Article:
official language of Indonesia.
only a tiny fraction of the inhabitants of Indonesia speak it as a mother
tongue; for most people it is their second language.
phonology and grammar are relatively easy to learn.
the Indonesian name for the language is Bahasa
Indonesia (= literally language of Indonesia), and this name is also
sometimes used in
Bahasa Indonesia is based on Malay, an Austronesian (or Malayo-Polynesian)
language which had been used as a lingua franca in the Indonesian
archipelago for centuries, and was elevated to the status of official
language with the Indonesian declaration of independence in 1945. It is
essentially the same language as Bahasa Malaysia, the official language of
Malaysia. It is spoken as a mother tongue only by 7% of the population of
Indonesia and 45% of the population of Malaysia, but all together almost
200 million people speak it as a second language with varying degrees of
proficiency; it is an essential means of communication in a region with
more than 300 native languages, used for business and administrative
purposes, at all levels of education and in all mass media.
Indonesian is part of the Western Malayo-Polynesian subgroup of the
Malayo-Polynesian branch of the Austronesian languages. According to the
Ethnologue, Indonesia is modeled after the Riau Malay spoken in northeast
Compared with European languages, Indonesian has a strikingly small use of
grammatically gendered words; the same word is used for he and she or for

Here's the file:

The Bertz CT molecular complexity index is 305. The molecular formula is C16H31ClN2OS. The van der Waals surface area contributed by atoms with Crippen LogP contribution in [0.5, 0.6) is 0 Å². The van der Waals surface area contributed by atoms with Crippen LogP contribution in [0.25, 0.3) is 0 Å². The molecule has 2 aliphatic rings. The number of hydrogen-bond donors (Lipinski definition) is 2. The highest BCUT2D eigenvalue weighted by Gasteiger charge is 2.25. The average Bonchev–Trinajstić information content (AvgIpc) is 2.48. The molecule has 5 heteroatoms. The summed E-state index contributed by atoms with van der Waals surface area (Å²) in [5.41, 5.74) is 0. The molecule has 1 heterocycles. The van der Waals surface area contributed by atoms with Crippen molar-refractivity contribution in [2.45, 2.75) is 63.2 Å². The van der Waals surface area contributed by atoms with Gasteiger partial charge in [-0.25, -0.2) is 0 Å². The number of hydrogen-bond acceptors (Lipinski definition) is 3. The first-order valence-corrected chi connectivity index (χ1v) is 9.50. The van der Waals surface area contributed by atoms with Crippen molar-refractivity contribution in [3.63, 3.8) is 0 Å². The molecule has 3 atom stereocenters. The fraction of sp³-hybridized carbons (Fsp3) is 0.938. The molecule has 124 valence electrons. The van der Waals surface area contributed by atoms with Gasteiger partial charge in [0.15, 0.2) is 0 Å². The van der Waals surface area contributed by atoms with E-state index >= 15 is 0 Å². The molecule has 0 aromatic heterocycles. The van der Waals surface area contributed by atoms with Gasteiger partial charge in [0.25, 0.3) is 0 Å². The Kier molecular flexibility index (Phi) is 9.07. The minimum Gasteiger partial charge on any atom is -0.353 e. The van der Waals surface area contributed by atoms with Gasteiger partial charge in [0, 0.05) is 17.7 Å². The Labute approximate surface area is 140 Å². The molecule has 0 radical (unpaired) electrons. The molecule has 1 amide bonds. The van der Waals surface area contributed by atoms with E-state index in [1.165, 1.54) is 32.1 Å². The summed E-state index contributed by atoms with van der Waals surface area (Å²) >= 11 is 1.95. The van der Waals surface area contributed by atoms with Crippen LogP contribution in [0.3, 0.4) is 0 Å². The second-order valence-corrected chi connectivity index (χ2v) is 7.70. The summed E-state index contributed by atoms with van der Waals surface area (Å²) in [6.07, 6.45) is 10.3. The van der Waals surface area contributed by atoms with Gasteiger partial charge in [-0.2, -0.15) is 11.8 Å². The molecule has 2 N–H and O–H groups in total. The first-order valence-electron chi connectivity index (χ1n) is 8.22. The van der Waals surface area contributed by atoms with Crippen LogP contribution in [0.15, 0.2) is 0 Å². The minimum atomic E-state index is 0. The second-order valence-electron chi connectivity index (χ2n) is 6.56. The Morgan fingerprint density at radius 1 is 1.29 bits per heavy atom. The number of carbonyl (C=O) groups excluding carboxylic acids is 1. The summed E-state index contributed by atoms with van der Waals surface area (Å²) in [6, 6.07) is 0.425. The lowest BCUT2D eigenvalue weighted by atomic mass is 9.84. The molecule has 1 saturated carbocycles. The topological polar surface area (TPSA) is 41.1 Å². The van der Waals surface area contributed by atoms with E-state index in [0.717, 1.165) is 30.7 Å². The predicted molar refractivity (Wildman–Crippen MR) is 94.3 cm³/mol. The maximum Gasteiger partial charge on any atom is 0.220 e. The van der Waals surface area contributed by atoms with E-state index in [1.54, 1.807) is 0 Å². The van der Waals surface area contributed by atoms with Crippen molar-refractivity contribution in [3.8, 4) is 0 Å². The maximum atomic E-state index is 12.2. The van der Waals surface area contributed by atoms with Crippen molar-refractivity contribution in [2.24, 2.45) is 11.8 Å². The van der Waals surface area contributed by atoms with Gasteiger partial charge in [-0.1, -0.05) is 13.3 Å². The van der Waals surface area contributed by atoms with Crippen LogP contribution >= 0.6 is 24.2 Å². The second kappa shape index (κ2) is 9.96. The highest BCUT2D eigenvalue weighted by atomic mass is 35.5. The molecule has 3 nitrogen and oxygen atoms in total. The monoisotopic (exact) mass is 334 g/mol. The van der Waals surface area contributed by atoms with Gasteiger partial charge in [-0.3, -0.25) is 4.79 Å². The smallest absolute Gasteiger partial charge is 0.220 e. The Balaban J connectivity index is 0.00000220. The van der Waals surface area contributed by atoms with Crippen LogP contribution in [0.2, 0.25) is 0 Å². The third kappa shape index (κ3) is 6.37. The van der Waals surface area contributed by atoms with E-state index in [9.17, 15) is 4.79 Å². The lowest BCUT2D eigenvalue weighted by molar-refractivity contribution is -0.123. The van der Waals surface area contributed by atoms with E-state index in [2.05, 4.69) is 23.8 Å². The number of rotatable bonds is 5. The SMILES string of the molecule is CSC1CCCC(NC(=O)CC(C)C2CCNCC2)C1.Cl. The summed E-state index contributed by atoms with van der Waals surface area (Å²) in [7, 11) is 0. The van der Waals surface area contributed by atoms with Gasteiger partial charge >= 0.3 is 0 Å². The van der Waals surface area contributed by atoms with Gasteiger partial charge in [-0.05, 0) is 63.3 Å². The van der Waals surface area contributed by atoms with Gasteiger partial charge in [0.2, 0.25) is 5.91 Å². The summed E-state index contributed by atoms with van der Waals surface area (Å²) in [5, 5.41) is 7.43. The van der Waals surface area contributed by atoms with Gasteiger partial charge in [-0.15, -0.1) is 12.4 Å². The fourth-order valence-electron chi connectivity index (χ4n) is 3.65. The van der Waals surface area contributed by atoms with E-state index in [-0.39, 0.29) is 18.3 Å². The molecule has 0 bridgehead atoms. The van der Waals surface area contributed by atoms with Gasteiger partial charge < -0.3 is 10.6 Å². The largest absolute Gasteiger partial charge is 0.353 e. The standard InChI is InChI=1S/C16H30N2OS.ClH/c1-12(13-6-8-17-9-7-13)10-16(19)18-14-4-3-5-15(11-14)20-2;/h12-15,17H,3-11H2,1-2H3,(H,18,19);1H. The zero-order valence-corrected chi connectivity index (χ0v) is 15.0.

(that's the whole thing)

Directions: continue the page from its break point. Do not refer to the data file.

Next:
his and her.
Indonesian as a modern dialect of Malay has borrowed heavily from many
languages, among others:
many other languages, including other Austronesian languages. It is
estimated that there are some 750 Sanskrit loanwords in modern Indonesian,
1000 Arabic (Persian and some Hebrew) ones, some 125 Portuguese (also
Spanish and Italian) ones and a staggering number of some 10,000 loanwords
Dutch. The latter also comprises many words from other European
languages, which came via Dutch, the so-called "International Vocabulary".
The vast majority of Indonesian words, however, come from the root lexical
stock of its Austronesian heritage.
Indonesian is written in Latin script and is phonetic, especially since
the spelling reform of 1972, which changed spellings based on the Dutch
language, such as tj for the sound ch. Another spelling convention that
goes back to the Dutch, the use of oe for the sound u, had already been
eliminated in 1947, but still survives in proper names, for example